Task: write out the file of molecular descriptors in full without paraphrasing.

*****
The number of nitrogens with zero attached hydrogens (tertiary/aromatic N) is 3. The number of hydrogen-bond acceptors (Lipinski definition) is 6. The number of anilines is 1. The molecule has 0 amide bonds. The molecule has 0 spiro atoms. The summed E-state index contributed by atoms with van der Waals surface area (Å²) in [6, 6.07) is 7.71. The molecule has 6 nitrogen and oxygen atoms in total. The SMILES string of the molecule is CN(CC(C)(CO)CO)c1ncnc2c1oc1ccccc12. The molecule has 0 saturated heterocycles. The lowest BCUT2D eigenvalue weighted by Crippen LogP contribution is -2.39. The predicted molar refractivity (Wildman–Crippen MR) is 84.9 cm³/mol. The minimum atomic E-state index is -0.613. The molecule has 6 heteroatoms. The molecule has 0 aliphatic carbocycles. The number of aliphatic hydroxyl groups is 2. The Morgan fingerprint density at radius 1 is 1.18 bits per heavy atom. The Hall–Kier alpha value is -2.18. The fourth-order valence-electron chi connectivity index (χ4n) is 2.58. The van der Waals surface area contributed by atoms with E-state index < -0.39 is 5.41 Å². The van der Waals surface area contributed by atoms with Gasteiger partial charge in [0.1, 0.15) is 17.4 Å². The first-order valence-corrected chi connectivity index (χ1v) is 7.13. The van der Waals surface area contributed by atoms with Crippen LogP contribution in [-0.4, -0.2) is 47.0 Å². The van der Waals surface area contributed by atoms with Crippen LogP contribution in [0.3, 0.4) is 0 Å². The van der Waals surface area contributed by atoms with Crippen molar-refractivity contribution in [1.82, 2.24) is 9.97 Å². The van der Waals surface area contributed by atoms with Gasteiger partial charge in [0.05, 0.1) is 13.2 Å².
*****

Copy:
The number of nitrogens with zero attached hydrogens (tertiary/aromatic N) is 3. The number of hydrogen-bond acceptors (Lipinski definition) is 6. The number of anilines is 1. The molecule has 0 amide bonds. The molecule has 0 spiro atoms. The summed E-state index contributed by atoms with van der Waals surface area (Å²) in [6, 6.07) is 7.71. The molecule has 6 nitrogen and oxygen atoms in total. The SMILES string of the molecule is CN(CC(C)(CO)CO)c1ncnc2c1oc1ccccc12. The molecule has 0 saturated heterocycles. The lowest BCUT2D eigenvalue weighted by Crippen LogP contribution is -2.39. The predicted molar refractivity (Wildman–Crippen MR) is 84.9 cm³/mol. The minimum atomic E-state index is -0.613. The molecule has 6 heteroatoms. The molecule has 0 aliphatic carbocycles. The number of aliphatic hydroxyl groups is 2. The Morgan fingerprint density at radius 1 is 1.18 bits per heavy atom. The Hall–Kier alpha value is -2.18. The fourth-order valence-electron chi connectivity index (χ4n) is 2.58. The van der Waals surface area contributed by atoms with E-state index < -0.39 is 5.41 Å². The van der Waals surface area contributed by atoms with Gasteiger partial charge in [0.1, 0.15) is 17.4 Å². The first-order valence-corrected chi connectivity index (χ1v) is 7.13. The van der Waals surface area contributed by atoms with Crippen LogP contribution in [-0.4, -0.2) is 47.0 Å². The van der Waals surface area contributed by atoms with Crippen LogP contribution in [0.3, 0.4) is 0 Å². The van der Waals surface area contributed by atoms with Crippen molar-refractivity contribution in [1.82, 2.24) is 9.97 Å². The van der Waals surface area contributed by atoms with Gasteiger partial charge in [0.05, 0.1) is 13.2 Å².